The original seat bases of car were retained, which offers length and height adjustment. These had fifty years of old grease and grime packed on, so the bases were taken apart, powder coated, and the rails and adjustment levers zinc plated. The plastic handles did not react well to the acid during zinc plating, so the handles needed to be painted.

Despite all the photos taken, re-assembling the driver’s side seat base proved to be a bit of a puzzle, but it did eventually get reassembled.


The gearshift mechanism was a bit tired, so it was overhauled with new rubber bushes and the gear links were plated. The gear lever was polished up and chromed.

The switch panel that had been made a few years previously was finished by being completely welded, fettled and then sanded. It was painted in a black crackle finish for a period look.

Finally, all the switches were fitted, along with a neat little seal around the opening for the wiring harness. The labelling was done in Dymo tape for that real period look, and of course all labels were made in German


The switch panel was secured in place and a leather gear lever gaiter was fitted.


When it came to re-fitting the brake cooling ducts, it was decided that the brackets made previously were just too heavy. They were made from 20x3mm flat bar, so new brackets were made using 19x2mm flat bar and once plated, the saving was almost 1kg.


The tank was fitted and secured in place with a strap. The filler was modified to align with the fuel tank, and breather pipes were added. Once done, it was sent for powder coating and then the top part of the filler was painted in red to match the colour of the car.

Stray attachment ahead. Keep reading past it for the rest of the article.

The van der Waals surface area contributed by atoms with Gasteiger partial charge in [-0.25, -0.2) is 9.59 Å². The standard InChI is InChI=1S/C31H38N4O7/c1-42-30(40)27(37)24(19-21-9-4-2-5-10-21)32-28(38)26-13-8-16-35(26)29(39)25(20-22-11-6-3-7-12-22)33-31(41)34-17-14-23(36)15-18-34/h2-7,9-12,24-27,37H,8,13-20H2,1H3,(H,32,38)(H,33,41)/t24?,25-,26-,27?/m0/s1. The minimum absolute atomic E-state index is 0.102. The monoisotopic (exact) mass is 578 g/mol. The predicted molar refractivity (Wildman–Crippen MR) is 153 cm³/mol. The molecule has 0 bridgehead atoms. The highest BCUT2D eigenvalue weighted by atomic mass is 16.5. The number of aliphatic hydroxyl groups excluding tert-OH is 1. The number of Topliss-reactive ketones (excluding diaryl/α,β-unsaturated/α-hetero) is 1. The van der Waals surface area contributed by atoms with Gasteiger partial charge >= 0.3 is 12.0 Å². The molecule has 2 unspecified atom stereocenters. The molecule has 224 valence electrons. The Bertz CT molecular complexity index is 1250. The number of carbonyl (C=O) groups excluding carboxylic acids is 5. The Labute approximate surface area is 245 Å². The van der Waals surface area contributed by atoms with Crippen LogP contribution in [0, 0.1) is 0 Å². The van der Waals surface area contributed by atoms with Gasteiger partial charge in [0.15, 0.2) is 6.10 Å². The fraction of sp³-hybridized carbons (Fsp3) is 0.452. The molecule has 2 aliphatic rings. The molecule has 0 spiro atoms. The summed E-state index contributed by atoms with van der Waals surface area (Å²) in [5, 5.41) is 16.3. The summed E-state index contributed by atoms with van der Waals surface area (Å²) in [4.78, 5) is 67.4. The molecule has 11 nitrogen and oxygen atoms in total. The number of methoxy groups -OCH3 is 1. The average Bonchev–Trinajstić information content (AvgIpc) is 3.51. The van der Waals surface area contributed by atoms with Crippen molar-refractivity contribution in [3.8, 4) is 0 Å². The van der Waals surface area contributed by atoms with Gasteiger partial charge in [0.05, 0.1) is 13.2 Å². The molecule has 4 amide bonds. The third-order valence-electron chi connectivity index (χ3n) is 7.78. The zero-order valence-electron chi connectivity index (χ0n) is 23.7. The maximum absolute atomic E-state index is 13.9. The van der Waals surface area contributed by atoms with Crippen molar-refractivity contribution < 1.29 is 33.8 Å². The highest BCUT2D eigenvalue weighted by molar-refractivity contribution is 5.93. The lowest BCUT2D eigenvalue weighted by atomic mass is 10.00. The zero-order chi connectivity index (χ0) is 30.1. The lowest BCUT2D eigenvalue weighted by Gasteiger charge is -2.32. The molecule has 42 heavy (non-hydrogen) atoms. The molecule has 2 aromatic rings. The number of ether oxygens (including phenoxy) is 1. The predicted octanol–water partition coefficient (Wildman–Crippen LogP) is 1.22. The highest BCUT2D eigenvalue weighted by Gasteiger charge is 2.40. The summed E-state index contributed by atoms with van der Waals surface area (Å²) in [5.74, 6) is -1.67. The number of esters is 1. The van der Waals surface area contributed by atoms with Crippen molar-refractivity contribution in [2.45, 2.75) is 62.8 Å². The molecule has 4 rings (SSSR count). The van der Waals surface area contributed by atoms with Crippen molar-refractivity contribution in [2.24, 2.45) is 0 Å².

A breather pipe was made, plated and then fitted to the top of the tank. This was connected to the breather pipes on the filler with rubber hoses and clamps.


The taillight reflectors were sent away to get metalized and the backs were painted.


The wiring harness for the car had been installed, but everything still needed to be connected and tested. This happened over a few weekends and there were a few gremlins to be sorted out. Once everything was tested, the harness was secured in place.

The car was now effectively finished except for a few detailed things but work on the engine had been going on in the background.


All the relevant nuts, bolts and washers for the entire engine were zinc plated, and the various ancillaries were overhauled, like the air suspension compressor and power steering pump unit, oil filter housing, distributor and water pump. The water pump was sent away to be restored and came back with a new impellor, bearings and seals. 


The inlet manifolds were stripped down and bead blasted, then reassembled with new gaskets and seals.


Some of the Bakelite spacers for the fuel injector mountings were broken and badly repaired, so new ones were machined as they are no longer available new.


Some extensive modification was done to the original clutch setup. Initially a new flywheel was turned to accommodate a Mercedes Sprinter clutch and pressure plate, but it was decided that this would not last for too long, so a new, considerably lighter, flywheel was turned.


A proper racing clutch pack made in the US was installed that is used on most of the local racing American V8s – good for 1000hp.


The clutch discs are sintered copper and the whole arrangement is a thing of beauty. The weight saving was a massive 50kg! Sad that it will all be covered up.

During the second track test before the car was stripped down for paint, the clutch failed – the pivot pin for the clutch fork had broken. It turned out that the whole arrangement was too far forward, so a new solution was found and a concentric thrust bearing was modified to fit. This did away with the original clutch fork and pivot pin arrangement.

The block was sent to be bored, taking the cylinder diameter from a standard 102mm to 107mm. Once returned, the block was painted.


New inlet and exhaust valves, which took three months to manufacture, were made in the UK, with the stems being slightly thinner and the inlet valve diameter being increased from 49mm to 51mm. The cylinder heads were sent away to be ported and polished by an old retired tradesman and was beautifully done. The new valve seats were made and fitted, but the corrosion from the cooling system was quite severe. The holes were welded up and re-drilled slightly off-centre to make allowance for the larger cylinder bore.

The crankshaft was polished and was balanced along with the new flywheel and clutch assembly.